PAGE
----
Christmas Tree Oh Christmas Tree
Across the country, we’re busy decorating our homes for Christmas. The British Christmas Tree Growers Association (BCTGA) suggests the third week after Advent, around 11th December, is the perfect time to buy your tree, so if you’re heading out this weekend, what do you need to bear in mind?
If you’re buying a real tree, buy a locally sourced one if possible. The next decision is whether to go Norway Spruce or Nordmann Fir. The Norway Spruce traditionally held the top spot as Britain’s favourite Christmas tree, a custom dating back to Victorian times. This bright green tree has an intoxicating pine scent which exudes Christmas spirit, but it quickly drops its dense, spiky needles, so buy it later rather than sooner and make sure you water it regularly. Spraying with 'Spray 'n Save' Christmas tree spray may help reduce needle drop. The Nordmann Fir meanwhile has recently overtaken the Norway Spruce in the popularity stakes, and part of the reason is that it doesn’t drop its needles. Eighty per cent of people buying a real tree now will opt for this variety. Renowned for its soft and glossy foliage, and symmetrical shape, it is both child and pet friendly. It is slightly more expensive than a Norway spruce though and has no scent, but then you can’t have everything.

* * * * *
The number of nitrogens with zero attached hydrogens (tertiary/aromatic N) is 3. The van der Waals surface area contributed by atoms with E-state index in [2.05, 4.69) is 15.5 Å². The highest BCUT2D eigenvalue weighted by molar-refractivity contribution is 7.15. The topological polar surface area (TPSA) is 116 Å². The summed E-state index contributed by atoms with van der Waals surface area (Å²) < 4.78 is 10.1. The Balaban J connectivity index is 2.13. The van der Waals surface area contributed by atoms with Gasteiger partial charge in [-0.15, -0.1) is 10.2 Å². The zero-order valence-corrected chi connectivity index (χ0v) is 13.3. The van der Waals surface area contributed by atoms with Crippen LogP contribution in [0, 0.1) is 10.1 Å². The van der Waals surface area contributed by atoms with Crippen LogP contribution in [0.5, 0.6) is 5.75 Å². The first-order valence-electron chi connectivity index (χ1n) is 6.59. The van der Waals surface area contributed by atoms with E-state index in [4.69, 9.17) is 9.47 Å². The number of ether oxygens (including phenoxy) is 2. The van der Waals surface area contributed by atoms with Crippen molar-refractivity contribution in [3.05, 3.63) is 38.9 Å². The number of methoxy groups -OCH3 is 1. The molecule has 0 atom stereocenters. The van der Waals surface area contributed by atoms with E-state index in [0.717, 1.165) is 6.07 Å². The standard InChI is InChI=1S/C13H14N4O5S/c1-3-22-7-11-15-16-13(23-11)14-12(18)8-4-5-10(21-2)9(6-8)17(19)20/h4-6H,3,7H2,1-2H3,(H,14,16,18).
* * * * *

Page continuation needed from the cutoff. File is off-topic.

Before buying your tree, run your hand through a branch of needles. If it's fresh, the needles should be a rich shade of green and shouldn't fall off. Then, with a bit of love and attention, the tree should comfortably survive until Twelfth Night. Even though it has been cut, treat it like the garden in summer and water it daily. Christmas trees remember their roots and like it cold (that’s Russia for the Nordmann) so keep the room temperature as cool as possible - central and underfloor heating make pines weep actual needles. And if you love the idea of a real Christmas tree, but not so much the needles found everywhere long after Santa’s left the building, then it may be time to go fake. There is a lot of snobbishness surrounding artificial trees, but really, a high quality faux fir is poles apart from a faux pas. Far from saving the planet, most fake trees are made in factories in China with a carbon footprint to make your eyes water. Growing a real tree releases oxygen, absorbs CO2, and smells like Christmas. Now you just need to see if the fairy lights work this year.